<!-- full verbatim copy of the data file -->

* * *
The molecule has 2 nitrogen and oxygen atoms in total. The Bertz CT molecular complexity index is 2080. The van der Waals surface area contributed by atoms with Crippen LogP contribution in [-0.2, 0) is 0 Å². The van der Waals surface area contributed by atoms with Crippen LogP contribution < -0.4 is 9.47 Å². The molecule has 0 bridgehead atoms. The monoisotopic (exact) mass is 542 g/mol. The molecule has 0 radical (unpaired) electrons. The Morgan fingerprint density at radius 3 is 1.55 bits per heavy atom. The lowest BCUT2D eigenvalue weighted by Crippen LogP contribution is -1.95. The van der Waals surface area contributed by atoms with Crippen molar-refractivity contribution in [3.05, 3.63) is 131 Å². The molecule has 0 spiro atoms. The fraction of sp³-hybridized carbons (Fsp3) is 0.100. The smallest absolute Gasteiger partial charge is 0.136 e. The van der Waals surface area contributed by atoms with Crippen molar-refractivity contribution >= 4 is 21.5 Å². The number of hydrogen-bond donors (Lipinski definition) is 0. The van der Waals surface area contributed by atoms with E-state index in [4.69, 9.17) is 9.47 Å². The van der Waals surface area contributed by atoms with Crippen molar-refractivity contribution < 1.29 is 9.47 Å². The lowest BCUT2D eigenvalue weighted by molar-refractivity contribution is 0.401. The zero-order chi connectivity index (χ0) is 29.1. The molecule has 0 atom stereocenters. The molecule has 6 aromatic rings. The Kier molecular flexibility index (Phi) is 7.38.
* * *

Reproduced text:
The molecule has 2 nitrogen and oxygen atoms in total. The Bertz CT molecular complexity index is 2080. The van der Waals surface area contributed by atoms with Crippen LogP contribution in [-0.2, 0) is 0 Å². The van der Waals surface area contributed by atoms with Crippen LogP contribution < -0.4 is 9.47 Å². The molecule has 0 bridgehead atoms. The monoisotopic (exact) mass is 542 g/mol. The molecule has 0 radical (unpaired) electrons. The Morgan fingerprint density at radius 3 is 1.55 bits per heavy atom. The lowest BCUT2D eigenvalue weighted by Crippen LogP contribution is -1.95. The van der Waals surface area contributed by atoms with Crippen molar-refractivity contribution in [3.05, 3.63) is 131 Å². The molecule has 0 spiro atoms. The fraction of sp³-hybridized carbons (Fsp3) is 0.100. The smallest absolute Gasteiger partial charge is 0.136 e. The van der Waals surface area contributed by atoms with Crippen molar-refractivity contribution >= 4 is 21.5 Å². The number of hydrogen-bond donors (Lipinski definition) is 0. The van der Waals surface area contributed by atoms with E-state index in [4.69, 9.17) is 9.47 Å². The van der Waals surface area contributed by atoms with Crippen molar-refractivity contribution < 1.29 is 9.47 Å². The lowest BCUT2D eigenvalue weighted by molar-refractivity contribution is 0.401. The zero-order chi connectivity index (χ0) is 29.1. The molecule has 0 atom stereocenters. The molecule has 6 aromatic rings. The Kier molecular flexibility index (Phi) is 7.38.